➢➛ Produces nitrous oxide and methane- harmful greenhouse gases.
➢➛ Leachate may spread plant pathogens.

Vermicomposting vs Traditional Bin Compost

In addition to the chemical differences discussed above, the following sections discuss other differences between the two processes.


Conventional composting relies on the right ratio of carbon to nitrogen and the action of microbes to carry out the degradation process. When these conditions are right, the process produces a lot of heat, hence the term hot composting. In vermicomposting, the process is carried out at cooler temperatures by the action of the worms and the microbes.

Nitrogen Levels

A hot environment releases more nitrogen into the air than a cooler process. Consequently, vermicomposting usually results in a compost with higher nitrogen levels. Since the nutrient most likely to be deficient in any soil is nitrogen, vermicomposting has an advantage.

Killing of Seed

Hot composting kills weed seed, while cold composting such as vermicomposting does not. However, in most home systems, weed seeds are not introduced as food for the worms, so this may not be a major issue. It does become a more important consideration in large scale production of vermicomposting when it uses input ingredients that contained weeds. This is more likely the case for purchased vermicomposting.

Speed of Decomposition

Conventional hot composting is a relatively fast process which is followed by a slower process in which the compost goes through a finishing step. Vermicomposting also consists of two steps, one inside the worm, followed by a slow maturation process. Compared to hot composting it is a slower process. However, it is difficult to compare the so-called finished compost from the two processes. At best, some gross level tests can be done to measure the degree of completeness, but these do not give an accurate comparison. When the two processes were compared using cattle manure the final C:N ratio was lower for vermicomposting, indicating that it was a more complete process. The other thing to keep in mind is that in the home garden, conventional composting rarely gets hot enough and therefore bin composting is a much slower process. For home gardeners it is impossible to know which process is faster – you can’t ‘see’ the completeness of the process.So-called finished compost from either source is still a long way from being completely decomposed- which is good news since it means they will feed the garden for years.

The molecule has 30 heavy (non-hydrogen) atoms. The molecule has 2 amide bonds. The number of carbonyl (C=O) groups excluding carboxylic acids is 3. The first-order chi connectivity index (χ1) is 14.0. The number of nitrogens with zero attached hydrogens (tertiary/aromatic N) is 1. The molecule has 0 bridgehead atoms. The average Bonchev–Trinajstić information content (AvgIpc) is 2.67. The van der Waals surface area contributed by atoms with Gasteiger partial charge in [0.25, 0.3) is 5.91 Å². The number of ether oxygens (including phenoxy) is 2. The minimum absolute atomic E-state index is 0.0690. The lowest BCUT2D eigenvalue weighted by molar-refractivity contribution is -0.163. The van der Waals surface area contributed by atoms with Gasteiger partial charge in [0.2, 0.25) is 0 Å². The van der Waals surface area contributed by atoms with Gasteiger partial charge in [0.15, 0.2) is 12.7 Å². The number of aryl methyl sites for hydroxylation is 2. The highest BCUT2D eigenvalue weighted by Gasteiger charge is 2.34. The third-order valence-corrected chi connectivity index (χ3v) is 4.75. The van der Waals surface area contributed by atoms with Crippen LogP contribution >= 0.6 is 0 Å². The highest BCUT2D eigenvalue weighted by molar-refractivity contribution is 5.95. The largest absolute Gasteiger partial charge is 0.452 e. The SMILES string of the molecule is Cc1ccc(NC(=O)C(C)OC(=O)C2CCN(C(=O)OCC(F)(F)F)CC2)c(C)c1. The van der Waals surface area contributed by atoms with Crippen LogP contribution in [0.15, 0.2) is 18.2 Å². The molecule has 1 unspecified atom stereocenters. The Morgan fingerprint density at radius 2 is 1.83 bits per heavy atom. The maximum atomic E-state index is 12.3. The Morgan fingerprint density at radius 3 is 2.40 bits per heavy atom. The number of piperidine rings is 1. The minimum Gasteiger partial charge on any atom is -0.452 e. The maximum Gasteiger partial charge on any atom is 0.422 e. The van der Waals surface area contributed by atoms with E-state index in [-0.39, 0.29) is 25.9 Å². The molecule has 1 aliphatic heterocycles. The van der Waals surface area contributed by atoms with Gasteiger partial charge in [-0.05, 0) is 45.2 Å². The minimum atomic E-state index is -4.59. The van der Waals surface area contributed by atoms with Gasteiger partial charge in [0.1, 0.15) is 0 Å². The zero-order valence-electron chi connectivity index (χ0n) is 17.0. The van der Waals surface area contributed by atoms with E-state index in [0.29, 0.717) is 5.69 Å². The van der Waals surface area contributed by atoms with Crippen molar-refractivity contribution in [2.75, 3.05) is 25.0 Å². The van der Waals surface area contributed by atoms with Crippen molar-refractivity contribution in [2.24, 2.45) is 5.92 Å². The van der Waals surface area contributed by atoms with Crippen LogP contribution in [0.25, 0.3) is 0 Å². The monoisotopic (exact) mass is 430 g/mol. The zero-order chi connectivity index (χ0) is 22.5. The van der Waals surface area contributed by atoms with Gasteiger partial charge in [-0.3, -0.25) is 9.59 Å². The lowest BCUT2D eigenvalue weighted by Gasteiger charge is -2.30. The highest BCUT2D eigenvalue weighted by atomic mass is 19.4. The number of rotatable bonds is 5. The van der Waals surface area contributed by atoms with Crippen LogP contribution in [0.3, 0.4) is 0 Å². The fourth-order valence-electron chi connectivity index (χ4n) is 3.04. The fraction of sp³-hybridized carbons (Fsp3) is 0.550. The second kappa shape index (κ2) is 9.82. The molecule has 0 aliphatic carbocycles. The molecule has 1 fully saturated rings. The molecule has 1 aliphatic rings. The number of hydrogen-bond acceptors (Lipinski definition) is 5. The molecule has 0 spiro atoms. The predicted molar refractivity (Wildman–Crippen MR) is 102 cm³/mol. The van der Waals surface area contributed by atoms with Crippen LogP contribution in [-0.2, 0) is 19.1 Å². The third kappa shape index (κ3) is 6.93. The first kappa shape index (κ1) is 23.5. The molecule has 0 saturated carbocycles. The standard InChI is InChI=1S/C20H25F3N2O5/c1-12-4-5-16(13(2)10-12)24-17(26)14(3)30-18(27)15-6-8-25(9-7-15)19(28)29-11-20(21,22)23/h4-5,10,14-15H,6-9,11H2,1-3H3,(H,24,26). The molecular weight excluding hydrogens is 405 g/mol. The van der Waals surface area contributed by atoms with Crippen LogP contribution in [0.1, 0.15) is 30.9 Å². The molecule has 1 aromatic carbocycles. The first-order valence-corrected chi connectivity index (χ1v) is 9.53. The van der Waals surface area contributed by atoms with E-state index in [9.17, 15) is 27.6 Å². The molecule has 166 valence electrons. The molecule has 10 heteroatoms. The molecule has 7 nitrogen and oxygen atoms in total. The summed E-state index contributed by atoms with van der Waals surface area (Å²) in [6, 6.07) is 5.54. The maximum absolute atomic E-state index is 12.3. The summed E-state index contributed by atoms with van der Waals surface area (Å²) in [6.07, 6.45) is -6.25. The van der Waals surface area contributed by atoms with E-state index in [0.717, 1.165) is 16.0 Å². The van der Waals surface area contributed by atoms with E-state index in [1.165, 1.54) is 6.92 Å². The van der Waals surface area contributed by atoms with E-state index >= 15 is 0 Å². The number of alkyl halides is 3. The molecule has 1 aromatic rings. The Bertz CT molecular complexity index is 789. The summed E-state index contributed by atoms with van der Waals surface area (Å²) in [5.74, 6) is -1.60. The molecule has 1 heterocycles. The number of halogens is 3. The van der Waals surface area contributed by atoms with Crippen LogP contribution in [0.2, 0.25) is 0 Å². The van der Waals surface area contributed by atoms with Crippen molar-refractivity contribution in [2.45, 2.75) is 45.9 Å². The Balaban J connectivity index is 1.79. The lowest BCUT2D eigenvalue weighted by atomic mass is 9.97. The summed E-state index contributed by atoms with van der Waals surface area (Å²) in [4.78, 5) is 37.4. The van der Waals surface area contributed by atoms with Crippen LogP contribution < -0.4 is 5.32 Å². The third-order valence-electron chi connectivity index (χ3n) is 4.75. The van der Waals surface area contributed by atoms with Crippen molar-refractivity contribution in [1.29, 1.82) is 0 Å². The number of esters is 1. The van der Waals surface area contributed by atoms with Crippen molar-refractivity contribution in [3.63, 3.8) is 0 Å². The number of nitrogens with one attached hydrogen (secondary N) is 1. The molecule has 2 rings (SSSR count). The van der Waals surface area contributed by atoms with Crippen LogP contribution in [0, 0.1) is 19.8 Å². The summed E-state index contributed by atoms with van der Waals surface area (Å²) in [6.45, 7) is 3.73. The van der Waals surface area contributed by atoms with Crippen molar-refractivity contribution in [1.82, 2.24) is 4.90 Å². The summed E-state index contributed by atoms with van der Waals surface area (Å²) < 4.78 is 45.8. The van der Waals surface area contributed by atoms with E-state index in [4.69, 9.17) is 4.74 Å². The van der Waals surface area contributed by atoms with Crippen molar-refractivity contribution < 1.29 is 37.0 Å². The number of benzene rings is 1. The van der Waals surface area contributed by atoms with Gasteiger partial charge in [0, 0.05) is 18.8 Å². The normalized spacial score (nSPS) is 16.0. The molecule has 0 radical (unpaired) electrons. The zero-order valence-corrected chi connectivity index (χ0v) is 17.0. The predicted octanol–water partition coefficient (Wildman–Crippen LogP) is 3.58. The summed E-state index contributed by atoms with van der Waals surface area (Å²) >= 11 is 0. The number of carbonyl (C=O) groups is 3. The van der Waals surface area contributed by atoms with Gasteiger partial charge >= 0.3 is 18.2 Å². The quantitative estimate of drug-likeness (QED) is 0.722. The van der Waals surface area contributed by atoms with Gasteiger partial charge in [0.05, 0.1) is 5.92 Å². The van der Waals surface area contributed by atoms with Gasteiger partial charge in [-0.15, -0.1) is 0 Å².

Production of Greenhouse Gases

All that is nice science but which compost results in better plant growth? Some studies show one or the other as superior, but the consensus is that neither compost produces better plant growth than the other. A lot depends on the specific conditions of soil, technologies used and input ingredients. It is incorrect to say that vermicomposting produces better compost unless your soil needs more phosphorus and calcium. The high phosphorus levels actually mean that for most soils bin compost would be a better choice.

Plant Growth

Every composting process produces some greenhouse gases, like CO2. Because vermicomposting happens at least partially inside the worm, it is an anaerobic process which produces both nitrous oxide and methane. Both of these gases are many times more harmful to the environment, as far as global warming goes, than CO2From a global warming perspective, traditional bin composting may be a more environmentally sound process. I say ‘may be’ because such calculations are very hard to do, and I doubt anyone has done them.